Social Services


Work in this class involves providing intensive social work services in serious and complicated cases which require the flexible use of a wide range of social work skills and intervention techniques. Services are provided in a variety of settings including local human services agencies, public health departments, correctional facilities, teaching hospitals, medical schools, juvenile training centers, and state institutions. Work may involve investigation of alleged neglect or abuse; providing in-depth assessment of family dynamics and needs, assessment, intervention and treatment of patients and or families with acute to severe medical and/or emotional disorders and mental illnesses; serving as expert witness at court hearings; or advanced social work intervention, instruction, and research in a teaching hospital. Work is distinguished from the Social Worker II classification by greater involvement in sensitive and traumatic situations such as custody and removal of client from homes, catastrophic and terminal illness, and/or family dysfunction. Employees supervise and train lower level social workers, students, and interns. Employees report to clinic managers, program directors, or unit supervisors.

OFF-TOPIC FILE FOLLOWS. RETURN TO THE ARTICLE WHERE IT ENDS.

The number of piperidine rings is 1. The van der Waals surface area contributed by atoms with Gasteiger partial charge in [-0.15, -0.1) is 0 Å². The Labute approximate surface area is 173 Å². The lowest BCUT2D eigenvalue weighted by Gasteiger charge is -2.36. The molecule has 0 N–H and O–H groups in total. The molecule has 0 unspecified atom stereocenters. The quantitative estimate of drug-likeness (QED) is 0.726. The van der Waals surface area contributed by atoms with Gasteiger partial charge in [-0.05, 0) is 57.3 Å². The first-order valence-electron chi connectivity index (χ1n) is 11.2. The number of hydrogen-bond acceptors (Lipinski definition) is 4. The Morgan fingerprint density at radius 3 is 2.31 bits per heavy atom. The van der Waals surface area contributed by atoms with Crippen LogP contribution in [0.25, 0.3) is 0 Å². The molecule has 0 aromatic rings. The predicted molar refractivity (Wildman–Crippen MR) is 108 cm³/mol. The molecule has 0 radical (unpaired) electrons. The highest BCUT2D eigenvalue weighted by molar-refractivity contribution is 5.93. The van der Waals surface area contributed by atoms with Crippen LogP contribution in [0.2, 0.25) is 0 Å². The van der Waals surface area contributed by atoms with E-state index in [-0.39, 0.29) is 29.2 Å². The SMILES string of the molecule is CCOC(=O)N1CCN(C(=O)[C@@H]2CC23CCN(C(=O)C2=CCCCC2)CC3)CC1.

Variety and Scope - Employees provide social work services in the areas of adult and child protective services, custody and adoption, and foster care work which involve the assessment of individual and family dynamics and needs, serving as expert witness at court hearings, crisis intervention, and counseling. Work involves explaining diagnosis and treatment alternatives to patients and families, counseling and participating in education endeavors for physicians, psychologists, nurses, other health disciplines, students and social work interns, and participating in research activities.

Intricacy - Employees use considerable judgment in conducting individual assessments, selecting and providing treatment techniques or dealing with psychosocial aspects or researching catastrophic or terminal diseases. Employees provide in-depth assessment of family dynamics, determine the extent of neglect or abuse, and provide counseling for clients with complex needs. Employees usually refer the most severe cases, such as severe phobias or unusual violence patterns to a higher level social worker or therapist. Employees educate and consult with other staff and community professionals for information purposes and joint case planning. Some didactic consultation may also be involved.